October 22, 2009 | Executive Summary on Family and Marriage
Support for Proposition 8, the democratically established marriage amendment in California, has come with a heavy price for many individuals and institutions that think that marriage should remain the union of husband and wife. Publicly available sources, including evidence submitted in a federal lawsuit in California, show that expressions of support for Prop 8 have generated a range of hostilities and harms that include harassment, intimidation, vandalism, racial scapegoating, blacklisting, loss of employment, economic hardships, angry protests, violence, at least one death threat, and gross expressions of anti-religious bigotry. Because the issue of marriage is still very much alive in California and throughout the nation, the naked animus manifested against people and groups that supported Prop 8 raises serious questions that should concern anyone interested in promoting civil society, democratic processes, and reasoned discourse on important matters of public policy, such as marriage.
Although many same-sex marriage activists have condemned certain types of hostilities described in this paper and certain hostile acts have been committed at random or were illegal, the fact remains that many Prop 8 supporters have paid a considerable price for defending marriage as the union of husband and wife. Indeed, no matter who is to blame for the hostility surrounding Prop 8, one lesson of Prop 8 cannot be denied: Individuals and institutions that publicly defend marriage as the union of husband and wife risk intimidation, harassment, and reprisal--at least some of it targeted and coordinated.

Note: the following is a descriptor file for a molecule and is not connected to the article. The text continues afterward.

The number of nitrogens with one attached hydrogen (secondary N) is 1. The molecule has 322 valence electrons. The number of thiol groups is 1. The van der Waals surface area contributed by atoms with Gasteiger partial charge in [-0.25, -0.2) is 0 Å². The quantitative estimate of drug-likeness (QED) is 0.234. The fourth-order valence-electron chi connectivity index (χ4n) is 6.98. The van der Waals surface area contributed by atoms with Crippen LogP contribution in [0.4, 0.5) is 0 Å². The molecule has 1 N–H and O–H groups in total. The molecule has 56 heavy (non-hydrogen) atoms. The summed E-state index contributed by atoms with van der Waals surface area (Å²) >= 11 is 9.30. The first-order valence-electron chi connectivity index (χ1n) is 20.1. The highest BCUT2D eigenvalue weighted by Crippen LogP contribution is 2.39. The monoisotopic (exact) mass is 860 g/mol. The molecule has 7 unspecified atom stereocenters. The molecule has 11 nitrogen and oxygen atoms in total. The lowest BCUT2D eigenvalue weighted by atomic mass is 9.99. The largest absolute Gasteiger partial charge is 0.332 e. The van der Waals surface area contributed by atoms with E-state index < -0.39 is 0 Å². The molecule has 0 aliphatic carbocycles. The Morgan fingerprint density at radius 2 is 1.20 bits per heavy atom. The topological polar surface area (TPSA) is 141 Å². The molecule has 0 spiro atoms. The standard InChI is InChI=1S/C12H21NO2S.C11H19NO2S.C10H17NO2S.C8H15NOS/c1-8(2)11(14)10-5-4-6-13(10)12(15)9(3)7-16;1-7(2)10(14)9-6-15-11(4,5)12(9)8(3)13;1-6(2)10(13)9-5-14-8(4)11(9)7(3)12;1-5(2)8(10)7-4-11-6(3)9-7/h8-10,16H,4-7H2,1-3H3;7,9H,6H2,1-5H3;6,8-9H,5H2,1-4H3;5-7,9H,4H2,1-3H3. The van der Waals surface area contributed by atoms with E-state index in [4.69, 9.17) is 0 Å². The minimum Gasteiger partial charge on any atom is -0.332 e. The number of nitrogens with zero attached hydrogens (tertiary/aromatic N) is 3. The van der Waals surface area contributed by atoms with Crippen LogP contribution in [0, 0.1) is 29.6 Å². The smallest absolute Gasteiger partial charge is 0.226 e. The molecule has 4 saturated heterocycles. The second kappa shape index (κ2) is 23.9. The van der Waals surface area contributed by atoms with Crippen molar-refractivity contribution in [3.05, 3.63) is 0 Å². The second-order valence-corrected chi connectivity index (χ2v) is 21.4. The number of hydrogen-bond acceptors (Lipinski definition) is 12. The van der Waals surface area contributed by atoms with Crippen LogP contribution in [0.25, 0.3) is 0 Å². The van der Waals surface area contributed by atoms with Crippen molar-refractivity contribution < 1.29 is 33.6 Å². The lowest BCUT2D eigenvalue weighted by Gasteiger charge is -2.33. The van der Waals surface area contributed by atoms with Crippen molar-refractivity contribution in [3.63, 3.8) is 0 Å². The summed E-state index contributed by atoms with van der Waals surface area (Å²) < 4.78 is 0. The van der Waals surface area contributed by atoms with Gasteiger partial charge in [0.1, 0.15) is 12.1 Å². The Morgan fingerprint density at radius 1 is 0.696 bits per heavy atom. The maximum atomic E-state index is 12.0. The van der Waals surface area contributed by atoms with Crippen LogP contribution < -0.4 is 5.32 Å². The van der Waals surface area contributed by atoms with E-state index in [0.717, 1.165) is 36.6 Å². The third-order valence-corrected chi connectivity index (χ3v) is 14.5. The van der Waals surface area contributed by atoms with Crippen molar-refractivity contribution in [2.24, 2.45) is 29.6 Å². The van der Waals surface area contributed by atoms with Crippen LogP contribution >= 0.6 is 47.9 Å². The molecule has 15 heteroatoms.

Furthermore, although some same-sex marriage activists have expressed disagreement with certain types of conduct described in this paper, few activists would disavow the ideology underlying much of the outrage surrounding Prop 8 and other efforts to defend marriage. Arguments for same-sex marriage, although often couched in terms of tolerance and inclusion, are based fundamentally on the idea that limiting marriage to the union of husband and wife is a form of bigotry, irrational prejudice, and even hatred against homosexual persons who want the state to license their relationships. As this ideology seeps into the culture, belief in marriage as the union of husband and wife will likely come to be viewed as an unacceptable form of discrimination that should be purged from society through legal, cultural, and economic pressure.
When people stand firmly by their beliefs about marriage as the union of husband and wife despite facing social stigmatization, economic hardship, and other reprisals, they provide an important example of civic courage and inspire particular virtues that are essential to the proper functioning of any free and open society. The freedom of parties on both sides of the marriage debate to voice their views and to promote them in public policy should be respected.
Thomas M. Messner is a Visiting Fellow in the Richard and Helen DeVos Center for Religion and Civil Society at The Heritage Foundation.